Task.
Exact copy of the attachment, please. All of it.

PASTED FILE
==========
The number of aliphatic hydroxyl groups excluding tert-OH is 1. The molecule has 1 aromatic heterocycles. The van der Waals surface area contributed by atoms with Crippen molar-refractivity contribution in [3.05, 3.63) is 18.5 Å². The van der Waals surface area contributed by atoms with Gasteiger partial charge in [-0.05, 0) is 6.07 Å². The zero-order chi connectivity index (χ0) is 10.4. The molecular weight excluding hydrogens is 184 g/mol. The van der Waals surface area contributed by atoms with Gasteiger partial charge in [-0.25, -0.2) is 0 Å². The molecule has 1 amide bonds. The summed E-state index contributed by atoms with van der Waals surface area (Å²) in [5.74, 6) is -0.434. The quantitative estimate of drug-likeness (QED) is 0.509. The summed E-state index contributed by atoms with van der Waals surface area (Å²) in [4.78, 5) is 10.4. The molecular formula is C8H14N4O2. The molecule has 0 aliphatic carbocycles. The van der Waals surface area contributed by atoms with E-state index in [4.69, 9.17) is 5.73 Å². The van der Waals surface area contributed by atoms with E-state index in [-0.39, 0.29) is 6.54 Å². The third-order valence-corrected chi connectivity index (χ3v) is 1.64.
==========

The number of aliphatic hydroxyl groups excluding tert-OH is 1. The molecule has 1 aromatic heterocycles. The van der Waals surface area contributed by atoms with Crippen molar-refractivity contribution in [3.05, 3.63) is 18.5 Å². The van der Waals surface area contributed by atoms with Gasteiger partial charge in [-0.05, 0) is 6.07 Å². The zero-order chi connectivity index (χ0) is 10.4. The molecular weight excluding hydrogens is 184 g/mol. The van der Waals surface area contributed by atoms with Gasteiger partial charge in [-0.25, -0.2) is 0 Å². The molecule has 1 amide bonds. The summed E-state index contributed by atoms with van der Waals surface area (Å²) in [5.74, 6) is -0.434. The quantitative estimate of drug-likeness (QED) is 0.509. The summed E-state index contributed by atoms with van der Waals surface area (Å²) in [4.78, 5) is 10.4. The molecular formula is C8H14N4O2. The molecule has 0 aliphatic carbocycles. The van der Waals surface area contributed by atoms with E-state index in [4.69, 9.17) is 5.73 Å². The van der Waals surface area contributed by atoms with E-state index in [-0.39, 0.29) is 6.54 Å². The third-order valence-corrected chi connectivity index (χ3v) is 1.64.